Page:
This Sunday a Radio 4 documentary, The Sinking of the Lancastria, will highlight the 70th anniversary of Britain’s worst ever maritime disaster. The anniversary was also featured in the Today programme on Radio 4 this morning with interviews with some of the survivors who had gone to lay wreaths at the site of the sinking. It’s worth taking a few minutes to listen again on the BBC website if you missed that.
Curator of maritime collections Ellie Moffat explains more about the tragedy:
“On the declaration of war in 1939, Cunard passenger liner Lancastria was requisitioned for troop carrying. On 17 June 1940 Lancastria was anchored off the coast of France, taking on board retreating British troops. She was taking part in Operation Ariel, the evacuation of British nationals and troops, two weeks after Dunkirk.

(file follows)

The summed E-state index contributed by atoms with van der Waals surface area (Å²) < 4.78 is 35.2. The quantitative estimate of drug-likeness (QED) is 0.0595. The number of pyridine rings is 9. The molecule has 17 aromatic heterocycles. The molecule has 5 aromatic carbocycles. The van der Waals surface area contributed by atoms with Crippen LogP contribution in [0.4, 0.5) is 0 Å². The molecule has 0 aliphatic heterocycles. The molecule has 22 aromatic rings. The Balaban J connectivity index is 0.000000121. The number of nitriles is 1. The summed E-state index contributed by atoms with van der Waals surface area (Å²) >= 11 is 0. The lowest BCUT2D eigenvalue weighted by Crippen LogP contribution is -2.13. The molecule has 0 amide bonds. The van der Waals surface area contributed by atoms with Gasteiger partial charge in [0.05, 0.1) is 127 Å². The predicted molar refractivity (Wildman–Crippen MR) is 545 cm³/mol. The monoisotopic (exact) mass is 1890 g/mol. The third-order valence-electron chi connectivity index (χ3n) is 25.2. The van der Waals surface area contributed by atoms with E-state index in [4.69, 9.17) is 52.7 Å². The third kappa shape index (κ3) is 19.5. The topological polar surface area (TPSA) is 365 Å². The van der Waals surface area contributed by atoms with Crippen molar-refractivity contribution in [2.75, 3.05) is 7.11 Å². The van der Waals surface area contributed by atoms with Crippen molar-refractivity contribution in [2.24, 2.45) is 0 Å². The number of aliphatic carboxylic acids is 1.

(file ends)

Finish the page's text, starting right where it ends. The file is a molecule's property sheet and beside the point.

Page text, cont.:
There were on board in excess of 5000 troops, as well as civilians and crew when Lancastria suffered heavy air attack. In what Winston Churchill described as “the most terrible disaster in our naval history,” many thousands of lives were lost.
Merseyside Maritime Museum’s ‘Life at Sea’ gallery on the first floor includes a display featuring Lancastria, as well as other merchant vessels usedto support military operations.
Amongst the objects on display is a wrist watch worn by Sidney H Dunmall, of the Royal Army Pay Corps, a survivor who leapt in to the sea to escape the sinking ship. It was donated to the museum by the HMT Lancastria Association.
Other items include a lunch menu dated 17 June 1940, a discharge book of Gerrard Walsh who was assistant butcher on board, and two miniature trophies owned by survivors Arthur Pownall and Corporal Bray of the Royal Engineers.”
(Comments are closed for this post.)